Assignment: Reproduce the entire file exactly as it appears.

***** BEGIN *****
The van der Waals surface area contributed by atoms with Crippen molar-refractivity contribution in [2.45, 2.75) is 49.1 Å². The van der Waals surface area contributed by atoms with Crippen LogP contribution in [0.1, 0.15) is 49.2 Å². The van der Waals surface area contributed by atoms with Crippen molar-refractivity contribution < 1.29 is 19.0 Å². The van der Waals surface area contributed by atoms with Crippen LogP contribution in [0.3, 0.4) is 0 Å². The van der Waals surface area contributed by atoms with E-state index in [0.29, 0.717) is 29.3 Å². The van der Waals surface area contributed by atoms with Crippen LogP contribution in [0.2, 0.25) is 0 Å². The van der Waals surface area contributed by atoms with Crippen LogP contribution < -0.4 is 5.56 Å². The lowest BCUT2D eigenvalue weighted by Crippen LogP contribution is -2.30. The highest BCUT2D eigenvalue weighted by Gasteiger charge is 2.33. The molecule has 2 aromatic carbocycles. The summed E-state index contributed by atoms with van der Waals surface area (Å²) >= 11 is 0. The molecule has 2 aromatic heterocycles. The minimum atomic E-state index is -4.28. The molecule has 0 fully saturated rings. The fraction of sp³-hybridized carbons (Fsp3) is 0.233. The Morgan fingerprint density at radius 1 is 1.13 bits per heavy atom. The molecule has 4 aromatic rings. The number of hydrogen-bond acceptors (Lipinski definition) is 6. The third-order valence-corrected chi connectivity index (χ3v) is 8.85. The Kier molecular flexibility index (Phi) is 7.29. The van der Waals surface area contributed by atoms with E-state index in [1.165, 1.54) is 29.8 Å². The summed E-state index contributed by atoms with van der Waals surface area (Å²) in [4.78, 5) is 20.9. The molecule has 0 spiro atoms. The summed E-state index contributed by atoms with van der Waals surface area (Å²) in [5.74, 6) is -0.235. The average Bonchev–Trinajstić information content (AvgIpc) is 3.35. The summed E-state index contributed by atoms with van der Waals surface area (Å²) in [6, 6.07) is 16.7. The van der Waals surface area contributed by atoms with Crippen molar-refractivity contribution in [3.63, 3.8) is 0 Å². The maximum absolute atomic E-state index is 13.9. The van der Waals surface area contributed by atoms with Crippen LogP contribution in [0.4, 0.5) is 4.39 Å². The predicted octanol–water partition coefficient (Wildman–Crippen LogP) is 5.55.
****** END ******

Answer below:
The van der Waals surface area contributed by atoms with Crippen molar-refractivity contribution in [2.45, 2.75) is 49.1 Å². The van der Waals surface area contributed by atoms with Crippen LogP contribution in [0.1, 0.15) is 49.2 Å². The van der Waals surface area contributed by atoms with Crippen molar-refractivity contribution < 1.29 is 19.0 Å². The van der Waals surface area contributed by atoms with Crippen LogP contribution in [0.3, 0.4) is 0 Å². The van der Waals surface area contributed by atoms with E-state index in [0.29, 0.717) is 29.3 Å². The van der Waals surface area contributed by atoms with Crippen LogP contribution in [0.2, 0.25) is 0 Å². The van der Waals surface area contributed by atoms with Crippen LogP contribution < -0.4 is 5.56 Å². The lowest BCUT2D eigenvalue weighted by Crippen LogP contribution is -2.30. The highest BCUT2D eigenvalue weighted by Gasteiger charge is 2.33. The molecule has 2 aromatic carbocycles. The summed E-state index contributed by atoms with van der Waals surface area (Å²) >= 11 is 0. The molecule has 2 aromatic heterocycles. The minimum atomic E-state index is -4.28. The molecule has 0 fully saturated rings. The fraction of sp³-hybridized carbons (Fsp3) is 0.233. The Morgan fingerprint density at radius 1 is 1.13 bits per heavy atom. The molecule has 4 aromatic rings. The number of hydrogen-bond acceptors (Lipinski definition) is 6. The third-order valence-corrected chi connectivity index (χ3v) is 8.85. The Kier molecular flexibility index (Phi) is 7.29. The van der Waals surface area contributed by atoms with E-state index in [1.165, 1.54) is 29.8 Å². The summed E-state index contributed by atoms with van der Waals surface area (Å²) in [4.78, 5) is 20.9. The molecule has 0 spiro atoms. The summed E-state index contributed by atoms with van der Waals surface area (Å²) in [5.74, 6) is -0.235. The average Bonchev–Trinajstić information content (AvgIpc) is 3.35. The summed E-state index contributed by atoms with van der Waals surface area (Å²) in [6, 6.07) is 16.7. The van der Waals surface area contributed by atoms with Crippen molar-refractivity contribution in [3.63, 3.8) is 0 Å². The maximum absolute atomic E-state index is 13.9. The van der Waals surface area contributed by atoms with Crippen LogP contribution in [0.4, 0.5) is 4.39 Å². The predicted octanol–water partition coefficient (Wildman–Crippen LogP) is 5.55.